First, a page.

The Abington School District paid $7,000 last year for its teachers to be trained in issues of “racial equity” by the Southern Poverty Law Center, a nonprofit that is consistently enveloped in controversy. 

SPLC is well known for the “hate group” lists it maintains, but earned additional attention in 2019 for accusations from employees that the self-decribed justice group had maintained a culture enabling “mistreatment, sexual harassment, gender discrimination, and racism.” 

After groups of staffers penned letters of protest and others had left the organization, three of SPLC’s highest ranking officers resigned in March, 2019. Among those who resigned was SPLC Co-Founder Morris Dees.

In October, 2020, Abington School District hired SPLC for 14 separate workshops on the SPLC’s “Teaching Tolerance” program, which has since been rebranded to “Learning for Justice.”

Abington’s purchase of the Teaching Tolerance workshops is part of a trend of local school districts using SPLC’s materials for professional development on “equity,” even if a district doesn’t contract for special assistance with the materials as Abington School District did.

Abington’s purchase of the Teaching Tolerance workshops is part of a trend of local school districts using SPLC’s materials for professional development on “equity”…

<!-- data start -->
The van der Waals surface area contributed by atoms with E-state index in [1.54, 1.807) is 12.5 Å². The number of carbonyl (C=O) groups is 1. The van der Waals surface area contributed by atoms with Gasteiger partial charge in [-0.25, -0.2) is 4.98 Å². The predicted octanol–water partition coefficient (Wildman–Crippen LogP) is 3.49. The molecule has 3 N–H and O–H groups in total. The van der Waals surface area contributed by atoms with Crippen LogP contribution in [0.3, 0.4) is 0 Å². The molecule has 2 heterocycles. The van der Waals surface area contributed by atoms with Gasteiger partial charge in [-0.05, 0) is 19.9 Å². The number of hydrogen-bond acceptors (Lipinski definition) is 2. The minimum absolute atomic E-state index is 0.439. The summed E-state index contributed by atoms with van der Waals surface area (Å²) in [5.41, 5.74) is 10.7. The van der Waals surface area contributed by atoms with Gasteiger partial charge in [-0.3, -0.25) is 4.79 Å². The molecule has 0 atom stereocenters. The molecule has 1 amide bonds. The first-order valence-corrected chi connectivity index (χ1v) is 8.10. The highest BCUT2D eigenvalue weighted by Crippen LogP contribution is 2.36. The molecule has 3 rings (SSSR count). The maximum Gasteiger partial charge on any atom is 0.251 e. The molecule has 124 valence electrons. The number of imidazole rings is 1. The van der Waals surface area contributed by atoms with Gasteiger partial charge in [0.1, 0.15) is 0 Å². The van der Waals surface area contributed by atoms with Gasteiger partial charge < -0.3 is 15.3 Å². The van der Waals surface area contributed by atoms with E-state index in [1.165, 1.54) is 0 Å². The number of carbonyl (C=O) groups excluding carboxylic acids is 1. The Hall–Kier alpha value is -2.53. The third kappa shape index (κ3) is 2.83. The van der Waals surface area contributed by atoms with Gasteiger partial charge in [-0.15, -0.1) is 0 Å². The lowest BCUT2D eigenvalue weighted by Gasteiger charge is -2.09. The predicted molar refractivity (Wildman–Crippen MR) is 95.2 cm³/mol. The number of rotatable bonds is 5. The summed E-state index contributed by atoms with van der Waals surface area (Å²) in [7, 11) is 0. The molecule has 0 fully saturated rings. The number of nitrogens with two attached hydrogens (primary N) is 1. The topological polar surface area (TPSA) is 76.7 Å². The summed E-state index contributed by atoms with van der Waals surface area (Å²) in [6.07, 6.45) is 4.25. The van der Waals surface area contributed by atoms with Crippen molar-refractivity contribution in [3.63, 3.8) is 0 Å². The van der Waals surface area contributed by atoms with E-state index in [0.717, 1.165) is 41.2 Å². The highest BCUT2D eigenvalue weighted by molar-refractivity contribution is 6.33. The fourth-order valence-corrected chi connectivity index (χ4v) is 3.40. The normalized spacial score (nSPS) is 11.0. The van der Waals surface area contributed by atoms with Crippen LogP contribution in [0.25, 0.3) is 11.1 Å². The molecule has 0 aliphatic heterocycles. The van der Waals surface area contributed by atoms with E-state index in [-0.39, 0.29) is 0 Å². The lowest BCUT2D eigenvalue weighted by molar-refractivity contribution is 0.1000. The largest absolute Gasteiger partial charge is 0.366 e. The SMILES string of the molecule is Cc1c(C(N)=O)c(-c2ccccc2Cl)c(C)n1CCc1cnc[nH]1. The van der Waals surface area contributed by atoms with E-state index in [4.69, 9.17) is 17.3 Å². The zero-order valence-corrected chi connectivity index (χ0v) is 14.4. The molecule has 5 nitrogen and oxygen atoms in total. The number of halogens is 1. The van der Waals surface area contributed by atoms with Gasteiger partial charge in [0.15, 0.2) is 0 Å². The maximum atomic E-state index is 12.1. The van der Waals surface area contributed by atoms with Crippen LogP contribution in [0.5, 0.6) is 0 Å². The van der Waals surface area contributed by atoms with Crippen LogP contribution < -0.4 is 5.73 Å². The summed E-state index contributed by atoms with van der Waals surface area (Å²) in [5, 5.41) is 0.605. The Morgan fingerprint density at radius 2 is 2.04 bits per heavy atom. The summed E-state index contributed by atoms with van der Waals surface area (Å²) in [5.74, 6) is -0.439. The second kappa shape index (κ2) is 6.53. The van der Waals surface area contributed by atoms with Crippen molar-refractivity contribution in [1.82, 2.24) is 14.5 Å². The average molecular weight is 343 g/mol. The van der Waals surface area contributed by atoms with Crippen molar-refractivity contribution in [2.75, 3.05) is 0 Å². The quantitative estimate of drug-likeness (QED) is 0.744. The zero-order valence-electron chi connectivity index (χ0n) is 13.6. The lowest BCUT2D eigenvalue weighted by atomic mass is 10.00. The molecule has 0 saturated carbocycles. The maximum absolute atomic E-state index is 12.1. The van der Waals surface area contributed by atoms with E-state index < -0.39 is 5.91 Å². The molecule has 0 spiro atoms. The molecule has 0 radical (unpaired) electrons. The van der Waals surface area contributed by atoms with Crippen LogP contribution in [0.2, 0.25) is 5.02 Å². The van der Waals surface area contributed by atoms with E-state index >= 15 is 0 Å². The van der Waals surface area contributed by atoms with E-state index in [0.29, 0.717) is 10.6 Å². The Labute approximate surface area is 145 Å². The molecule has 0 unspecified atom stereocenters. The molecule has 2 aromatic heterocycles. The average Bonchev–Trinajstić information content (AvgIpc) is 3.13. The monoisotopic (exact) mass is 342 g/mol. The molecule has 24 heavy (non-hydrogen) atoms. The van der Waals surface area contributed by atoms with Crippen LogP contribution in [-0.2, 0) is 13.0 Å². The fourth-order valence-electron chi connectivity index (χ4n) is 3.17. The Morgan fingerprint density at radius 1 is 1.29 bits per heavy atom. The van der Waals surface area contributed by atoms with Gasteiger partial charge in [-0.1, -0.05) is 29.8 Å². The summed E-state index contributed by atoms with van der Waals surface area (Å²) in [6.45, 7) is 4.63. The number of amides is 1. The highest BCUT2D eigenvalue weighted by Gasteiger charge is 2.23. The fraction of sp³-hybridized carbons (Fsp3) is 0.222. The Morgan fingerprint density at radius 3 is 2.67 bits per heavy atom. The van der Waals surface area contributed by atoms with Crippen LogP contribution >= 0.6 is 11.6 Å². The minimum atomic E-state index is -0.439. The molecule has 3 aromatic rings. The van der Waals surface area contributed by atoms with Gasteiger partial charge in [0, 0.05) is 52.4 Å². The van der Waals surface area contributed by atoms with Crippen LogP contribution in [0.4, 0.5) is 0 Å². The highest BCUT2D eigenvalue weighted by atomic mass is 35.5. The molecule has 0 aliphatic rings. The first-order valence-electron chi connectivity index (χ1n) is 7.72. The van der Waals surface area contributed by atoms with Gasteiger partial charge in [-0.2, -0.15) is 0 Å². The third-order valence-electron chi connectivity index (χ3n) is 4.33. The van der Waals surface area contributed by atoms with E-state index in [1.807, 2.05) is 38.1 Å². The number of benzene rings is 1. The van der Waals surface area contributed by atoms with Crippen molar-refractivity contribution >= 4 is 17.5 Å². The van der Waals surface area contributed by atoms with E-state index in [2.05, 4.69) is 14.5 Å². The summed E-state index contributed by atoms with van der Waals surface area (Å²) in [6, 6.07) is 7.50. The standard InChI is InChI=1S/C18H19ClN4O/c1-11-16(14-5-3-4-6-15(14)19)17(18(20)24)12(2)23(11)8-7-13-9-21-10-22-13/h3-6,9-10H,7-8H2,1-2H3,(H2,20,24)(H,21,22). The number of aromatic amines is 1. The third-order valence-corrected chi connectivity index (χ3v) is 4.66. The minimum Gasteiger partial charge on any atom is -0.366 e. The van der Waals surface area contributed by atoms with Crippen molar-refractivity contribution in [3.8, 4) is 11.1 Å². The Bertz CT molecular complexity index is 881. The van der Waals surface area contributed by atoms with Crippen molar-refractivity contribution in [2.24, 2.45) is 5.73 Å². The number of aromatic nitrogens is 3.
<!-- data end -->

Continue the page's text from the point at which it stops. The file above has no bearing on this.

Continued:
For example, a review of 10 districts in Montgomery County identified no fewer than five districts that relied on the Teaching Tolerance instruction, whether the materials were mandatory or suggested.

One Lower Merion School District teacher even won the SPLC’s Teacher Tolerance Award in 2016.  

Founded in 1971, the SPLC is headquartered in Montgomery, Alabama, and according to its website “is a catalyst for racial justice in the South and beyond, working in partnership with communities to dismantle white supremacy, strengthen intersectional movements, and advance the human rights of all people.”

However, in recent years, many political watchers began to claim that the nonprofit was managing its list of “hate groups” more with the intention of garnering attention and keeping a healthy flow of donations.

“The problem partly stems from the fact that the organization wears two hats, as both an activist group and a source of information,” J.M. Berger, a researcher on extremism and a fellow with the International Centre for Counter-Terrorism at The Hague told Politico Magazine in July, 2017.

According to the SPLC’s most recent IRS filing, the nonprofit had $614 million in assets, an outgoing CEO who made $401,000 a year, and an interim CEO who made $353,000 a year.

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In the fall of 2014, the SPLC posted an “Extremist File” profile of Dr. Ben Carson because of several prior statements he made in opposition to gay marriage. Months later, the SPLC apologized and took the post down.

In 2012, a gunman stormed the offices of the Family Research Council—a group that had taken a stance against gay marriage—and wounded the security guard because the SPLC had branded the outfit as a “hate group.” The gunman had a bag of Chick-Fil-A sandwiches and later told investigators he wanted “to kill as many people as I could … then smear a Chicken-fil-A [sic] sandwich on their face.”